In a move that will likely come as a relief to many local small business owners — and school districts and municipalities, among others — a judge ruled New York State's MTA Payroll Tax unconstitutional on Wednesday.
According to Reuters, a State Supreme Court judge in Nassau County said in his ruling that because the law applies to only 12 counties in the state — and neither home rule messages nor two-thirds votes in the State Legislature were obtained — the legislation was passed illegally.
The MTA reportedly plans on appealing the ruling.
The ruling will reportedly put the MTA out about $1.5 billion per year, while that cash will remain in the pockets of businesses, municipalities, and taxing districts, many of which called the tax unnecessary.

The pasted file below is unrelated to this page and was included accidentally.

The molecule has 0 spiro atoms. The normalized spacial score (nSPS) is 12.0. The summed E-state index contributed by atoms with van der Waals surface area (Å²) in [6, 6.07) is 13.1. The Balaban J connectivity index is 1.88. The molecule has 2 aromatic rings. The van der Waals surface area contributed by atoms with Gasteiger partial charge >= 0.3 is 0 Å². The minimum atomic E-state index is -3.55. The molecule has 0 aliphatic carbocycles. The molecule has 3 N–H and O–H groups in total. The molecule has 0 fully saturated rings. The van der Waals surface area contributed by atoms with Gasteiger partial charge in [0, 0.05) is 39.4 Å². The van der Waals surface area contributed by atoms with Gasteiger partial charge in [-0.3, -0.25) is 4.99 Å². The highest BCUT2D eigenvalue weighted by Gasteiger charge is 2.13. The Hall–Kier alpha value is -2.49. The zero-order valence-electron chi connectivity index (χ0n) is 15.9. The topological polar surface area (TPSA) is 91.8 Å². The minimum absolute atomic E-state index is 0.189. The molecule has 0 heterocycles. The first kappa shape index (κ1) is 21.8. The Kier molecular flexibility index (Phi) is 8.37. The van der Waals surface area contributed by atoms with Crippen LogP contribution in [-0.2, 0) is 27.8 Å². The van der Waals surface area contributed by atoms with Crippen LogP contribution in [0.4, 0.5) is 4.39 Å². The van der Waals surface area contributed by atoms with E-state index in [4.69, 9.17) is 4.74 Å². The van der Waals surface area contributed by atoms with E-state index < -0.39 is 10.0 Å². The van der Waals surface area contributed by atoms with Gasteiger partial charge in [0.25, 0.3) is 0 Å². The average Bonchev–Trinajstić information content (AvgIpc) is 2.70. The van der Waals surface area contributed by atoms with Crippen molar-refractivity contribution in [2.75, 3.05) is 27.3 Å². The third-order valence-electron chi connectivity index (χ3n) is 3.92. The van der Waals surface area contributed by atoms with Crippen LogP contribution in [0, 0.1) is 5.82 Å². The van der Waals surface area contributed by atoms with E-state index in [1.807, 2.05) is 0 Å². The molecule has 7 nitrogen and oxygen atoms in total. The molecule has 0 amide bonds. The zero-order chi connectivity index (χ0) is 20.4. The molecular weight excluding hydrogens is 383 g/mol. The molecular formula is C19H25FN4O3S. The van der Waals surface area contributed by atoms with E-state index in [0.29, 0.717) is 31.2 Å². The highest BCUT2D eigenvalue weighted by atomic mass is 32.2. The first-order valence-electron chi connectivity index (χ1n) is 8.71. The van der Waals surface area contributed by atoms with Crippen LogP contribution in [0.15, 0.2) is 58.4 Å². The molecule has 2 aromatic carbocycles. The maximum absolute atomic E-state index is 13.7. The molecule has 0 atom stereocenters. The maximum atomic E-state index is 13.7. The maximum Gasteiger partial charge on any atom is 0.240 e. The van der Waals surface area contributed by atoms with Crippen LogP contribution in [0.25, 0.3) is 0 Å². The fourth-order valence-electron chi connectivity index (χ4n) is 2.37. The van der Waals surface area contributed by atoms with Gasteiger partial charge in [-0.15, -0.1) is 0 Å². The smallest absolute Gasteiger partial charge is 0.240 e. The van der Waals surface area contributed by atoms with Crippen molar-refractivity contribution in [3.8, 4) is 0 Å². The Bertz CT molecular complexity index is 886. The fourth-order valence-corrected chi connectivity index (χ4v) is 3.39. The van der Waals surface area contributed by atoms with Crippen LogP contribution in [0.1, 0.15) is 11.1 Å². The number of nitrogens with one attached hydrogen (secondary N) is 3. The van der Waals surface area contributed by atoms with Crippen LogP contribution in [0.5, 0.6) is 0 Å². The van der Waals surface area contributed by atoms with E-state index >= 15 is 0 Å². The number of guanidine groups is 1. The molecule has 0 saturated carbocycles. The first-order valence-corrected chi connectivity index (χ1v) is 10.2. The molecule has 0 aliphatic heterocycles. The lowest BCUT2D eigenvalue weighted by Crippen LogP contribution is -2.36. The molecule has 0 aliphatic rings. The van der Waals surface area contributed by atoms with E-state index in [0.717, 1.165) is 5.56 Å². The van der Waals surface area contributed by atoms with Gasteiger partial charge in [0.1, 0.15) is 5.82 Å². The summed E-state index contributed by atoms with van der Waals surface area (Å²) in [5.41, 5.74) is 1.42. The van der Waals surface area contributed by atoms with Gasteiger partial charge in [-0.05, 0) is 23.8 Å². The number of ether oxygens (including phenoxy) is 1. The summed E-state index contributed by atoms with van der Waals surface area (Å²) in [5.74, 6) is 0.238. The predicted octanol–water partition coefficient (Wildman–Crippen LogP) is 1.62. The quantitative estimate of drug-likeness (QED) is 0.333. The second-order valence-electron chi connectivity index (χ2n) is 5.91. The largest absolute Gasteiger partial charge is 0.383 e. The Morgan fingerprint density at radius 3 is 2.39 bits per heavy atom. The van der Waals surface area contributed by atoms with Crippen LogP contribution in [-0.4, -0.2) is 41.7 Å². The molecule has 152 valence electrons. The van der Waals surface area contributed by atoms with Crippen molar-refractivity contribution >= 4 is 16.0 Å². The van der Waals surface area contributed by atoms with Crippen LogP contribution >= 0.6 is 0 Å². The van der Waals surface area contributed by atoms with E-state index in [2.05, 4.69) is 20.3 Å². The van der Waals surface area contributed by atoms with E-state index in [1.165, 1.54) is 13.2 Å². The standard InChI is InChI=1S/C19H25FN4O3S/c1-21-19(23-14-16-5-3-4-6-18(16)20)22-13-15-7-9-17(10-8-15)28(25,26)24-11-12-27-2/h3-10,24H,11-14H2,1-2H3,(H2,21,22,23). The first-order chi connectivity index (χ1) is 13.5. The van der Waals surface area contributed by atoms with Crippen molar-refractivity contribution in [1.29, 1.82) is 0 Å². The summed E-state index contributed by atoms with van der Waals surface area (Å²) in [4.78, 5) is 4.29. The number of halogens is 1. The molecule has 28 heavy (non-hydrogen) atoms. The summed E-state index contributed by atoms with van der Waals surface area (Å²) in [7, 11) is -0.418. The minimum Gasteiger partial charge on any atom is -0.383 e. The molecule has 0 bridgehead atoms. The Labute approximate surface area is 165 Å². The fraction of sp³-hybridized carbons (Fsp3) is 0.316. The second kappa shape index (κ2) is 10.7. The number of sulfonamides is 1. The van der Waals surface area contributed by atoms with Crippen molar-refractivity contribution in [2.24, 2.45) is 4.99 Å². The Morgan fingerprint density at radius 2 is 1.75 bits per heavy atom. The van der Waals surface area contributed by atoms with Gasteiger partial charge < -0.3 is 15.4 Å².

"This decision threatens the foundation of the state's economy. Public transportation is critical to the New York City metropolitan area--an area which provides 45 percent of the state's tax revenue, paying for countless public services from Niagara Falls to Montauk," said Paul Steely White, executive director of Transportation Alternatives.
"We hope Governor Cuomo resolves this crisis, and that the appeals court will consider the substantial state interest when reviewing this ruling."
When adopted in 2009, the tax imposed a 34-cent tax for every $100 of payroll.
After considerable outrage throughout the first couple of years of the tax, the MTA rolled it back at the end of 2011, eliminating it entirely for businesses with an annual payroll under $1.25 million. The , though the measure never got the required support from the Assembly.